Quebec launches new anti-corruption body

By Chris Sleight21 February 2011

The Canadian province of Quebec has allocated CA$ 30 million (US$ 30 million) per year to a new anti-corruption body, following a series of scandals involving the construction industry over the last two years. The new body, headed by a Commissioner, will work alongside existing governmental monitoring groups for the construction industry - Commission de la construction du Québec and Régie du bâtiment du Québec.

The Commission will focus on a number of areas, including price collusion, embezzlement and checks on licences and applications. It will also have a dedicated audit team as well as a team of attorneys focused on corruption issues.

Minister of public security, Robert Dutil said, "In creating the permanent anti-corruption unit, we send a clear message that corrupt practices, collusion and misconduct are unacceptable and not tolerated in Quebec. What we are announcing today will give us the appropriate means to fight against such practices and thereby enable people and businesses of honest work in a lawful and fair competition."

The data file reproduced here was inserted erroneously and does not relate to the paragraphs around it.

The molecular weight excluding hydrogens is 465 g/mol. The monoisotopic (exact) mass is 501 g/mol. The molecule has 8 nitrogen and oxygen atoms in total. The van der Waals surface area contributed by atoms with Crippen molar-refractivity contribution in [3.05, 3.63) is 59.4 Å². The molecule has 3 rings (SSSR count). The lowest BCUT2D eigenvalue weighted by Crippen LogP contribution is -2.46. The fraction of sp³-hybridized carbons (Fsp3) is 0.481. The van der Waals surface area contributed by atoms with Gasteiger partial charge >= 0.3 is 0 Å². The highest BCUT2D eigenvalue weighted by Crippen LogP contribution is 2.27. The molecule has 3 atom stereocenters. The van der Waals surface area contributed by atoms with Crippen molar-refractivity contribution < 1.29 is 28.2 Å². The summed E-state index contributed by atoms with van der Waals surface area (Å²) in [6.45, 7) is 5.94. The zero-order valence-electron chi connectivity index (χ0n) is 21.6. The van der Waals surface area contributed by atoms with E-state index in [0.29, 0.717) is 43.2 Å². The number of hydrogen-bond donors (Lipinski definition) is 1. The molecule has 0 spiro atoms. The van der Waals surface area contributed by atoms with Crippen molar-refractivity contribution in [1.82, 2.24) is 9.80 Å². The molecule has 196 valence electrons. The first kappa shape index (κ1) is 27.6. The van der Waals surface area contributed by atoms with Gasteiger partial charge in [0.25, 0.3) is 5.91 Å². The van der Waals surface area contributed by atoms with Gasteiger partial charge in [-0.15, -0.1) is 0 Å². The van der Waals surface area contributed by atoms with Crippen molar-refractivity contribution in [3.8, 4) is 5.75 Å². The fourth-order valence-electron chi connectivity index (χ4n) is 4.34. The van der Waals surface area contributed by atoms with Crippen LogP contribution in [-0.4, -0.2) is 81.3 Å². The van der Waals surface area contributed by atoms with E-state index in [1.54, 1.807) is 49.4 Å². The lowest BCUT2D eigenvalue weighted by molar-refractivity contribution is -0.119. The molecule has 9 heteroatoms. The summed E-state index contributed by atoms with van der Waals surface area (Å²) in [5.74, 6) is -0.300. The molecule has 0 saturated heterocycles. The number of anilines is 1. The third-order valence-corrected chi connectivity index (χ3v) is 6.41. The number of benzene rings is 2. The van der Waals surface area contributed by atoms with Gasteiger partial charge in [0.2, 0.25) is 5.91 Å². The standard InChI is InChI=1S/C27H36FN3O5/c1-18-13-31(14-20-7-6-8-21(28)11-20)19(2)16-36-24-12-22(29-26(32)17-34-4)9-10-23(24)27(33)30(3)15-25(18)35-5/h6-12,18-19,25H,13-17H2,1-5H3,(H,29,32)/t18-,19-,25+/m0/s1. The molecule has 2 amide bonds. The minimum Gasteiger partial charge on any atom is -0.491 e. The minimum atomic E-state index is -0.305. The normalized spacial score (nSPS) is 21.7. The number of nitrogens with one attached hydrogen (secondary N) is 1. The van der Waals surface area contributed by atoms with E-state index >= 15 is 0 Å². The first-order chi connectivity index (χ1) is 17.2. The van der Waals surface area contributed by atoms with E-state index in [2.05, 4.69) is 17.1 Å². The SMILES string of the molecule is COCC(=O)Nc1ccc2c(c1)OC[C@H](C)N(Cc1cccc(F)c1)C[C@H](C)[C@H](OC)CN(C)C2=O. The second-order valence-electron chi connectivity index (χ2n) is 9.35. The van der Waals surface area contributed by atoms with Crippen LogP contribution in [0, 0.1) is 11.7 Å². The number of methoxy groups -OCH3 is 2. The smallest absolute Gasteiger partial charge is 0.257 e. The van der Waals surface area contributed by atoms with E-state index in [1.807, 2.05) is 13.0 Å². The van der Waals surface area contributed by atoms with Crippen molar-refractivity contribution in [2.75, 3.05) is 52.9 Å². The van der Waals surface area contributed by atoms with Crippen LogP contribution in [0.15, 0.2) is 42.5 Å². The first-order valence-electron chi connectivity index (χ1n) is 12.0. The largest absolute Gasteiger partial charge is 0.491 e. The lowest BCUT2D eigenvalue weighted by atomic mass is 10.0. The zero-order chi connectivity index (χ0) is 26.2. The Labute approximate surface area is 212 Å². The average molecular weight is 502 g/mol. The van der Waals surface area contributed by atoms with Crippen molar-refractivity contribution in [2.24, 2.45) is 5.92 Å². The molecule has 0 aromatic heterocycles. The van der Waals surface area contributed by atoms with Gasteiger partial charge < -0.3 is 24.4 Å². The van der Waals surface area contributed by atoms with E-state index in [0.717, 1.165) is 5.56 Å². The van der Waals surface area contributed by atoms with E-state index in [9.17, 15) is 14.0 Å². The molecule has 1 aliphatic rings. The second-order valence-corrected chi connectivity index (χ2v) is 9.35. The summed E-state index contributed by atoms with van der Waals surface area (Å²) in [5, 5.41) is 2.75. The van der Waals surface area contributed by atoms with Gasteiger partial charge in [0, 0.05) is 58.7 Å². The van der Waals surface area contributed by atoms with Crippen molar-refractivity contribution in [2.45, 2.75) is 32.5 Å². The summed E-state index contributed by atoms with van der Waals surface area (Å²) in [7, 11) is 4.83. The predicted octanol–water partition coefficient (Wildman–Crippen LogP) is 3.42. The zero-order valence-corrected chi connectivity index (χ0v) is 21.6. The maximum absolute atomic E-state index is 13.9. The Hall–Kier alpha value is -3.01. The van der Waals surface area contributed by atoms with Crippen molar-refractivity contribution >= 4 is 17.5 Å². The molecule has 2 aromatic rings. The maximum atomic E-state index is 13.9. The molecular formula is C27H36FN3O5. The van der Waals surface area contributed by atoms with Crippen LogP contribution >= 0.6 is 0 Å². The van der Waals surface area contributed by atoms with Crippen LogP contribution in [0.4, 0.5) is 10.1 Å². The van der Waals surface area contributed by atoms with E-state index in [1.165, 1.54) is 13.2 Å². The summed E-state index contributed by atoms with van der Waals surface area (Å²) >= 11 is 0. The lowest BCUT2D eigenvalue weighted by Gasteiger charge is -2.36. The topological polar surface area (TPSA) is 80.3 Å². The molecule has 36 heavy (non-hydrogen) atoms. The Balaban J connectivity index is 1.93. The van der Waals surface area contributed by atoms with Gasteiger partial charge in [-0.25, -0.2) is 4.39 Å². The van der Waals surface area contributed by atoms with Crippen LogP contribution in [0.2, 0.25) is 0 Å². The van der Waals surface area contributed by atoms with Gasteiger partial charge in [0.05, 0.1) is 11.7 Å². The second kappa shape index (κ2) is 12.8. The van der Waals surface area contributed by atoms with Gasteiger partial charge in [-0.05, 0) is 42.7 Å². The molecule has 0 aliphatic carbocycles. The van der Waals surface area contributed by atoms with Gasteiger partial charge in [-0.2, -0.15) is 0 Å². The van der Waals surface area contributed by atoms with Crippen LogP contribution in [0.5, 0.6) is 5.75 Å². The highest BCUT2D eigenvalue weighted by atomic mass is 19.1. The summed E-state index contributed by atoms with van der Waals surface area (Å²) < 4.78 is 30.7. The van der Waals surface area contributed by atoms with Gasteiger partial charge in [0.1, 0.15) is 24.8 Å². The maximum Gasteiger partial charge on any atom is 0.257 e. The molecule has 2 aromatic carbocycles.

Quebec's construction corruption scandal exploded in late 2009, when the province's police force started L'Opération Marteau (Operation Hammer), an investigation into ties between organised criminal gangs and the construction industry and price collusion between contractors. As the investigation progressed, it uncovered links between corrupt politicians, contractors, unions and organised crime.

Latest News
UN reviews global infrastructure construction
Researchers examine the economic benefits and environmental risks of road and rail projects
Aggreko to buy loadbank specialist
Aggreko and Crestich agree on £122 million offer
Lendlease Europe ‘halves emissions in one year’
Real estate and infrastructure firm cuts its Scope 1 and 2 carbon levels by 53%